Issued by Ismail Joosub on behalf of the FW de Klerk Foundation on 17/05/2024


As South Africa gears up for national elections, debates over free speech intensify amidst regulatory actions and legislative changes. This article explores the complexities of free expression during this critical electoral period, scrutinising recent developments like the FPB’s notice. These measures aim to curb hate speech and misinformation, but raise constitutional concerns, particularly regarding their impact on political discourse.


The Problem at Hand: Navigating Free Speech in an Era of Legislative Scrutiny

The notice gazetted by the Films and Publications Board (“FPB”) on 22 March 2024, was crafted with the upcoming national elections in mind: Clause 2 of the Regulations highlighted the “weaponisation of misinformation and disinformation during elections”, identifying potential risks such as the “incitement to violence” and the “propagation of hatred”.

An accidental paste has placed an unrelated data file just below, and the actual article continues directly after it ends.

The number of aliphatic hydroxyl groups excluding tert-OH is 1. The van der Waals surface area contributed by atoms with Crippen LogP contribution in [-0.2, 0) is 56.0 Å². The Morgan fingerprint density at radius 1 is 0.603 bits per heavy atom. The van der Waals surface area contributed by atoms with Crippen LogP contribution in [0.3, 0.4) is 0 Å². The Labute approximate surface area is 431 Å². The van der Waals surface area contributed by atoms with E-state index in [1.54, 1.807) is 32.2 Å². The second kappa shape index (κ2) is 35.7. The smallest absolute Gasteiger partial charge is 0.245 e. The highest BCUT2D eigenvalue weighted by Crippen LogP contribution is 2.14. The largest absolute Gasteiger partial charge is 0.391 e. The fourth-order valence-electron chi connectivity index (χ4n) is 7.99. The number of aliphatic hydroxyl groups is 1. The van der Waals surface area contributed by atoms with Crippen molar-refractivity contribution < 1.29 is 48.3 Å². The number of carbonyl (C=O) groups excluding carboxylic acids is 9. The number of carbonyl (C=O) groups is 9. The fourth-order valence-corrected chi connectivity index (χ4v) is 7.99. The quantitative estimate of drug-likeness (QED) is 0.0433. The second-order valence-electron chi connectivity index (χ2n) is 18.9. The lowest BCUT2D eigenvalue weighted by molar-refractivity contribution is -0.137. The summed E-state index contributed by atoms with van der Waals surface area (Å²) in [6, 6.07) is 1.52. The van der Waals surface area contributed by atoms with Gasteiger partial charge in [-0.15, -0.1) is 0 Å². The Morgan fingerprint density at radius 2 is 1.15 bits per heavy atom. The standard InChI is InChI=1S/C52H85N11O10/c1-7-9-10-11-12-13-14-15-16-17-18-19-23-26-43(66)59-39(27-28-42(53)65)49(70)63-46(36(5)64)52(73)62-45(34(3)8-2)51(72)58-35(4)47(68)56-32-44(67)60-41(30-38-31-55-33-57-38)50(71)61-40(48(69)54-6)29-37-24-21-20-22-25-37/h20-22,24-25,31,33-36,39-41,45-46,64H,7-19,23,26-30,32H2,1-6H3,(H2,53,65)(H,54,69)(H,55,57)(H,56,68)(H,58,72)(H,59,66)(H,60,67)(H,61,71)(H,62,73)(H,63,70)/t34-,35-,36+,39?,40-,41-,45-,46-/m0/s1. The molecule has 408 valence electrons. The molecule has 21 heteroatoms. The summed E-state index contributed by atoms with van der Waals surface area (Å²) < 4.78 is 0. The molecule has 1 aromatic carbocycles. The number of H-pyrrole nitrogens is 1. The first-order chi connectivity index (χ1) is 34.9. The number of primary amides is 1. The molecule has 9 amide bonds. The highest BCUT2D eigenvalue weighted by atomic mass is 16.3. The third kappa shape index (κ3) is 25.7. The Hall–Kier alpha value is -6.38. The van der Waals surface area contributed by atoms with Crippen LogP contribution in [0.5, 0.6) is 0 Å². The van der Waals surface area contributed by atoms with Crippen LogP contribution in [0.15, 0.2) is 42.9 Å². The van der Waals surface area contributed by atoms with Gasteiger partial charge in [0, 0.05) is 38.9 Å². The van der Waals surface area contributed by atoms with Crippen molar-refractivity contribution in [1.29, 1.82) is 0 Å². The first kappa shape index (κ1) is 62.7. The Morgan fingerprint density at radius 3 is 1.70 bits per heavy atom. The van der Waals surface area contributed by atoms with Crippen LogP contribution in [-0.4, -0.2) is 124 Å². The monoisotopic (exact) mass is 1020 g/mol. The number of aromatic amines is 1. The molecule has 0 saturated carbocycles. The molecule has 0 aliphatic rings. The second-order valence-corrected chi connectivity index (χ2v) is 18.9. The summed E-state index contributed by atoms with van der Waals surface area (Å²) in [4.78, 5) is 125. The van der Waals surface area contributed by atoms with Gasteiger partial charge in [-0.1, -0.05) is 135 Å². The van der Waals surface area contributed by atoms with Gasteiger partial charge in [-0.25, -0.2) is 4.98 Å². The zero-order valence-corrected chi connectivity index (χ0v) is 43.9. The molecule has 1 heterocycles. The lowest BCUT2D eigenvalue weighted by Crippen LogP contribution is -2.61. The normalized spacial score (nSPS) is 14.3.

Thus, the FPB sought to address the proliferation of “disinformation” and “misinformation”. As defined by the notice, “disinformation” constituted false information disseminated knowingly, while “misinformation” referred to false information disseminated unwittingly.  The notice concludes such “disinformation”, “misinformation” and “fake news” is illegal, because the FPB sees it as “prohibited content” in terms of the Films and Publications Act, 1996. Thus, it is a crime and penalties include a R150 000 fine and/or up to two (2) years’ imprisonment (section 24G).

Propaganda for war; incitement of imminent violence; or advocacy of hatred that is based on race, ethnicity, gender or religion and that constitutes incitement to cause harm are unprotected speech (s16(2)(c) of the Constitution). However, merely offensive speech on the other hand, is protected by the right to freedom of expression (section 16(1)).

The challenge, therefore, is that the FPB’s notice would have stifled legitimate political discourse and dissent. However, thanks to resistance from various quarters, including the FW de Klerk Foundation that raised concerns over the notice being ultra vires and unconstitutional, the FPB withdrew the notice on 26 April 2024. This underscores the complexities inherent in regulating speech.

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